Sunday, 10 May 2015

2 superb days in Norfolk



Friday morning found me leaving the house at 5a.m. for a couple of days in North Norfolk. Friday was to be my day for checking out as many sites as possible whilst Saturday I was booked to guide Graham, Peter and Andy around some of the less well known areas along the coast.
A first stop en route was at Weeting Heath where the trip list got underway. garden warbler, mistle thrush, lapwing and corvids were noted as I entered the 2 hides here. In the distance were a few stone curlews, scattered in amongst the rabbits and lapwings. First year lister of the trip.
From here, I set off again for a coffee with birding friend Gary and his wife Jen who have recently moved to Edgemere near Holkham. Good to see them and soon on my way, checking out the red kite roost near New Holkham. One very confiding bird was most inquisitive as I stopped on the verge for a few photos.
Holkham red kite

coming to view me!


I continued on to Choseley drying barns where I got a brief and extremely distant view of a single dotterel. I then took another lane, Chalk Pit Lane, and got equally distant views of at least 7 more dotterel in the cultivated field. 2nd year lister and not yet 9a.m.
wheatear on drying barns roof

Dotterel field: spot the bird!!

World's worst record shot of dotterel (honest) heat haze and 400 yards away!

I then thought Titchwell might be worth a visit before the crowds arrived and I was not disappointed. Willow warblers called in the sallows behind the Visitors' Centre (3rd year lister) before a walk to the beach. As I wandered, sedge warblers called from many bushes, as did reed warblers from the reeds (4th.) From the beach a few common scoter, gannet and year lister 5, little terns. The regular wildfowl were on the Fresh Marsh along with plenty of avocets and black tailed godwits. A few turnstone, dunlin and ringed plover, with a little ringed plover from the path leading to the Parrinder Hide. Highlight from the Parrinder Hide, a distant, busily feeding drake scaup. Marsh harriers were noted and a high over kestrel. Year lister 6 came in the shape of a common sandpiper near the island hide whilst on Thornham Marsh a spotted redshank, resplendent in black summer plumage. (year lister 7). So far, so good.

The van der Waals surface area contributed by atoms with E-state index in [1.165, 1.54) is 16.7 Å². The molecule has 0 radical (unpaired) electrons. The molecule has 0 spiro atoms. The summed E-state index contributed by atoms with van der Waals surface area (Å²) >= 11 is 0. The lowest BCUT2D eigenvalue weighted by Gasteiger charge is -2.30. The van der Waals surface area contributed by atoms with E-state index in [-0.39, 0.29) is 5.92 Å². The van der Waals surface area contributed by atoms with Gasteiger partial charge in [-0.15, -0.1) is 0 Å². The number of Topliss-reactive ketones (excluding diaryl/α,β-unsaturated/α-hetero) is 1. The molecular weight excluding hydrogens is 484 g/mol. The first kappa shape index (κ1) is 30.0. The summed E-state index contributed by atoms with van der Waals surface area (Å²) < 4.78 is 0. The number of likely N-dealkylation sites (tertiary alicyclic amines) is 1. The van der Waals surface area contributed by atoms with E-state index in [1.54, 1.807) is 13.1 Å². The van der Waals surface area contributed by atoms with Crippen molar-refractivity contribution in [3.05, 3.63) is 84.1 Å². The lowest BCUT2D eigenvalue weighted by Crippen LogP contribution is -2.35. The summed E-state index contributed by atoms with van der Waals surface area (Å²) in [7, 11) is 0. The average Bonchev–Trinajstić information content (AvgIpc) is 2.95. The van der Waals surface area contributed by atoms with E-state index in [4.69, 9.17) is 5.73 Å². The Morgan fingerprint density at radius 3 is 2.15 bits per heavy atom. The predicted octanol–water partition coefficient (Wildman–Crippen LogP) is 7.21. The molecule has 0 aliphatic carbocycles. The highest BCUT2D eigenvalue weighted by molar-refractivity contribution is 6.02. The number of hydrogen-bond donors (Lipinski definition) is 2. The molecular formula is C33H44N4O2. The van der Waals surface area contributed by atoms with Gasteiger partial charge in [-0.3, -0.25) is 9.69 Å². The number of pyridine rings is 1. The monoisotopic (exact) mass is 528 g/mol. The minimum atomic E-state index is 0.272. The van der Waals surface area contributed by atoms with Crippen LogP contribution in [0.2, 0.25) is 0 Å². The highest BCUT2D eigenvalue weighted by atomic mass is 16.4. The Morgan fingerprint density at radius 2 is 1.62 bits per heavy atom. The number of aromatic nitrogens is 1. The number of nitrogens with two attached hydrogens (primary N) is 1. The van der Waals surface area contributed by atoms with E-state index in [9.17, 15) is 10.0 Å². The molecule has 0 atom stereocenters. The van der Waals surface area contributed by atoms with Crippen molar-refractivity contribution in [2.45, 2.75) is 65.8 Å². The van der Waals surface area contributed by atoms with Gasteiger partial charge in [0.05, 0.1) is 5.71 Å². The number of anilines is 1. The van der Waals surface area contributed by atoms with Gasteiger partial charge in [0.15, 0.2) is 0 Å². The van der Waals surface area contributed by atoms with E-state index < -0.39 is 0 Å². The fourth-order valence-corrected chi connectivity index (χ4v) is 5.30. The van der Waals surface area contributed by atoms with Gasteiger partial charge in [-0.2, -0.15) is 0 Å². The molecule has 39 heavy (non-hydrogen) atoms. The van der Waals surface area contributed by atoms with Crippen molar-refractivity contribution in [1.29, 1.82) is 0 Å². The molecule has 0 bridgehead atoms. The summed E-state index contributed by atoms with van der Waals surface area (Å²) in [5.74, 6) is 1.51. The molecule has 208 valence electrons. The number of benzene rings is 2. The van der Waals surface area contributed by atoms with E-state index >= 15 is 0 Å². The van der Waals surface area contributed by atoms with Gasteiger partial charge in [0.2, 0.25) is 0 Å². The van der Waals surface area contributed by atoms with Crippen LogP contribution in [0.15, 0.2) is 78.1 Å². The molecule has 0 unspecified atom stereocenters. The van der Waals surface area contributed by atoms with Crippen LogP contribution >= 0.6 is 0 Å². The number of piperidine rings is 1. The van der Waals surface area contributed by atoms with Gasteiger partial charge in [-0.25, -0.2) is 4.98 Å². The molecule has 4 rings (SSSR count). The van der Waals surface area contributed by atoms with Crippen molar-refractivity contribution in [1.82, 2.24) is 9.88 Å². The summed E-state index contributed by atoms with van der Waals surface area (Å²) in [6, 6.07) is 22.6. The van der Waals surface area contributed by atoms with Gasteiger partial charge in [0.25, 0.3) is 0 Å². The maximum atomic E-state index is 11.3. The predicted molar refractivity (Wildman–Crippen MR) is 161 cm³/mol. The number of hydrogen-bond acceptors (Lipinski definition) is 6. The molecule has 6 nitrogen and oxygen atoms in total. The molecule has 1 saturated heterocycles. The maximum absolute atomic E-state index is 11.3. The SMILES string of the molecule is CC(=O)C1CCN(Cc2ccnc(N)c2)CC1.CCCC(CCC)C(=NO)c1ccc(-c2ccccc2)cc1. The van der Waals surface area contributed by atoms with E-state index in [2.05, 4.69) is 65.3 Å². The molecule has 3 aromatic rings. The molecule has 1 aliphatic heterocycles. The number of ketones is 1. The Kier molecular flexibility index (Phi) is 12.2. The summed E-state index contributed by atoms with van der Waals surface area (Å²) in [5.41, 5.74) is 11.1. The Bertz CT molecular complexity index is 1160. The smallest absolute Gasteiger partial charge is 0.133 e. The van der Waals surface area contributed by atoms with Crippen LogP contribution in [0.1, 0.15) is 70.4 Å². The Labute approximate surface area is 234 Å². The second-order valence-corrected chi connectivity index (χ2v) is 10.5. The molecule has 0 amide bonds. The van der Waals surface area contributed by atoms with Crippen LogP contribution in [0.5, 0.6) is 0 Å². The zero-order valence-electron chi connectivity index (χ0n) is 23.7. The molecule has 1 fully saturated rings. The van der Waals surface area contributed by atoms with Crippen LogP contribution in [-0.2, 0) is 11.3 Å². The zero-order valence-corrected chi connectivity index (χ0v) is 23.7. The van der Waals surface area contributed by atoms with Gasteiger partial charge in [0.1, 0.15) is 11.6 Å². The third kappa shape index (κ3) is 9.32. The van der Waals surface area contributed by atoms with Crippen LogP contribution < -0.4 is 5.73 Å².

chiffchaff

willow warbler

reed warbler

sedge warbler

distant little tern

avocet

common sandpiper

avocet and little tern

distant drake scaup

avocet

distant grey plover

reed bunting

Wall brown at Holme

2 snipe over at Holme

1st of 3 different ruff

very pale individual

much darker one from East Bank

From Titchwell, I moved to Holme where turtle doves had been reported. Not too much about that was new and just one turtle dove heard but not seen. Common buzzard made the list as I wandered along the white post trail. Whitethroats and blackcaps a plenty and a brief glimpse of a lesser whitethroat (year lister 8.) As I walked back down the lane towards the centre, checking for non existent yellow wagtails in the horse field, I heard a grasshopper warbler, a  few minutes of scanning the hawthorn gave a brief glimpse before it flew to another bush and disappeared. (year lister 9.) After a fine veggie chilli and coffee in the wonderful cafe at the centre I headed off to Cley, checking one or two well known sites as I went. The road closure along the A149 meant I couldn't check Burnham Overy dunes so a wander down to Arnold's Marsh. Here a good array of ruff coming into breeding plumage. Lots of sandwich terns out to sea here, but little else of note.
As I headed back up East Bank, the unmistakable call of a whimbrel overhead (year lister 10) Following this, I headed up to Kelling Heath, but drizzle prevented much being seen and nothing new. Chiffchaffs, willow warblers etc were in fine voice but, due to high winds, all were cowering in the middle of the vegetation and not showing.
By now it was time to return to Edgemere where Gary and I headed off to the Edinburgh in Wells for a couple of pints before a superb chicken curry cooked by Jen. Following this, I headed off to MJB hotels at Langham where I had booked a room for the amazingly discounted price of £15.99! Great value for money. Dumped my gear in the room and wandered the 100 yards to the local Bluebell pub for a couple more pints, finishing with a good malt. Into bed by 11pm and alarm set for a 4.30 start as I was booked to meet the fellas at Cley for a 5.30 start.